Law enforcement officers' spouses speak out about DAPL protest response
For months, law enforcement officers had to stand their ground to keep the peace during the Dakota Access Pipeline protests. Now, several of their spouses are talking about the protest from their vantage point.
Emotions ran high at the start of the Dakota Access Pipeline protest, and much of it was directed at law enforcement.
And it went on for months. Officers' families may not have been at the frontlines, but they could feel the tension as well.
"Pack the kids up and get out and try not to make them worry while we were getting to a safer place," said Allison Engelstad, spouse of a Morton County Sheriff's deputy.
Engelstad says it was unsettling when her husband asked her to temporarily stay with her parents during the protest. And, they weren't the only ones.
"My husband is very good about being open and honest with them and trying to make them stay calm in the moments. But, realize that emotions take stronghold sometimes and a boiling pot of people with different convictions can sometimes make you have to see the world at a younger age," said Carla Arndt, spouse of a North Dakota Highway Patrol sergeant.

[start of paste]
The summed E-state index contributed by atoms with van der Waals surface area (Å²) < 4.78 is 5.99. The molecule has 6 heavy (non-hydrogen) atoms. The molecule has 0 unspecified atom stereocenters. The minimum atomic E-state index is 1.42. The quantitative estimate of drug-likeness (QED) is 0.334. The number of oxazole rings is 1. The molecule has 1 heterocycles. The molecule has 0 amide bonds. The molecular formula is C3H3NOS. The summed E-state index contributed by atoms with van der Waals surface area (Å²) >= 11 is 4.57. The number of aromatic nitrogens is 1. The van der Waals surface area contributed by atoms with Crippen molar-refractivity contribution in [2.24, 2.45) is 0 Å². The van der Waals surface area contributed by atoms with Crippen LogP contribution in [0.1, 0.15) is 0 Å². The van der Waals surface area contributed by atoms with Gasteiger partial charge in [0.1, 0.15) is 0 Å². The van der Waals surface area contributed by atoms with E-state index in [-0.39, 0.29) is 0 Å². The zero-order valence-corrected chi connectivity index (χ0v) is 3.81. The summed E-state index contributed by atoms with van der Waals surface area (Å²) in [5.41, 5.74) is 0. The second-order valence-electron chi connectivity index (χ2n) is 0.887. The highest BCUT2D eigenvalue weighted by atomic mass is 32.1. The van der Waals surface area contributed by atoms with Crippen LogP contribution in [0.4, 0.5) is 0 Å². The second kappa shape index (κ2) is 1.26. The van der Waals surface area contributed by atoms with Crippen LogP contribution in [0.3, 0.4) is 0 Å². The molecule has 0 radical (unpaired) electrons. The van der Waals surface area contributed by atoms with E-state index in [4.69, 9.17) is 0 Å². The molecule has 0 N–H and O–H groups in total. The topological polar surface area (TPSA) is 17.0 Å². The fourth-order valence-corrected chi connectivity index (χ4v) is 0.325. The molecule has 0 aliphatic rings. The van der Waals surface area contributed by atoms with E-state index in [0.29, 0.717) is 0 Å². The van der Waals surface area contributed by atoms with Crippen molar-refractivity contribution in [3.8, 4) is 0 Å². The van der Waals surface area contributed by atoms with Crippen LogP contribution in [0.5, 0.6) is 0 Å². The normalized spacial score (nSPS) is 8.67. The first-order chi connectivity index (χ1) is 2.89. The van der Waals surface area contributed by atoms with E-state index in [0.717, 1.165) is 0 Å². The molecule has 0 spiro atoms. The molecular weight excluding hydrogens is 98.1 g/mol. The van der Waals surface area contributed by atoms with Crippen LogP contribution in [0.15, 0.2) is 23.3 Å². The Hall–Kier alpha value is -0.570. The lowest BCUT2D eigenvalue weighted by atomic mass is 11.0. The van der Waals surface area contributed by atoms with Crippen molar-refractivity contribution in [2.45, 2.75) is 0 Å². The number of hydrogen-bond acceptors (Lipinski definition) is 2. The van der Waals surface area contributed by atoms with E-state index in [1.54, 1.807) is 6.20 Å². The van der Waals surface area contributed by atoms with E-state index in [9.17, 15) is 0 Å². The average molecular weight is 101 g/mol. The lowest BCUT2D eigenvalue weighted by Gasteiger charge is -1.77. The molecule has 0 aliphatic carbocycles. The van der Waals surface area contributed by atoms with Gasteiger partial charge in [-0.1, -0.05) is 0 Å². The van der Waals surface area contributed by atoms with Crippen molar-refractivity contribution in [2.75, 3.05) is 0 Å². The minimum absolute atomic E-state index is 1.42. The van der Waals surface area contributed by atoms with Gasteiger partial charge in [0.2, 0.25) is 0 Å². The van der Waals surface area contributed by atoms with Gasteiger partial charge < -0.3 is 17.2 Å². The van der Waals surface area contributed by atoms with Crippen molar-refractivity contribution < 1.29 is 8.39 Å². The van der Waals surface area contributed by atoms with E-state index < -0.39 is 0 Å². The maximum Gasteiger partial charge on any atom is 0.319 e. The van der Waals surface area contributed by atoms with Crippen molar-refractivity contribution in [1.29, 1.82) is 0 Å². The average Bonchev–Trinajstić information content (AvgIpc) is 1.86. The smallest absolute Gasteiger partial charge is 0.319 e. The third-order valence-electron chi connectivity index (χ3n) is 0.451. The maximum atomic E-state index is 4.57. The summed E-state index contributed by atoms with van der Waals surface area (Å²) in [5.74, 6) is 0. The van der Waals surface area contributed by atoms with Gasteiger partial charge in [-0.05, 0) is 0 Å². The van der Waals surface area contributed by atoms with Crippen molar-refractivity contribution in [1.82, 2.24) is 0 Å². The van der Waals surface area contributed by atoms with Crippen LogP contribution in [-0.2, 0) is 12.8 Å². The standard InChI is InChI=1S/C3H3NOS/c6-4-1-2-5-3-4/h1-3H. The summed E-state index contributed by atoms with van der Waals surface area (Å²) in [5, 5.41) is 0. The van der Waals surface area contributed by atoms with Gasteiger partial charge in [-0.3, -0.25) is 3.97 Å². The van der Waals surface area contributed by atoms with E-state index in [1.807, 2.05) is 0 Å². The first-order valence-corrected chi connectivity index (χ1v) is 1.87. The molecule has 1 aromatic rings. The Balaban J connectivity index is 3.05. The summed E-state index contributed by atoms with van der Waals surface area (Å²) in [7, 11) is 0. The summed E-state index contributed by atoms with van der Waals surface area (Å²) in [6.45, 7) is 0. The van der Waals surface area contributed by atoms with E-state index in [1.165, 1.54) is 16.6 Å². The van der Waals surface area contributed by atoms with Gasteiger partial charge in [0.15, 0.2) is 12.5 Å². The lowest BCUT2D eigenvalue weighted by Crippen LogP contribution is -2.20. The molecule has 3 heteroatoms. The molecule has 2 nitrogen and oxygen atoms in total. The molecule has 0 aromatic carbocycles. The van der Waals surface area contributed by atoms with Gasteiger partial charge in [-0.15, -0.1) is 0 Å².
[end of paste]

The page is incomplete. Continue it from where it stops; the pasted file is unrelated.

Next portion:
Arndt says a social media post threatened her husband and children. This happened to other officers working at protests and the negativity directed at them was difficult to deal with.
"I've never seen any of our law enforcement do a tenth of the things they were being accused of and that was kind of hard to read," said Shannon Eagon, spouse of a National Guard sergeant.
The women say their experiences represented the feelings of hundreds of other officers and their families impacted by the protest.
One woman says she and her husband got married right before the protests began.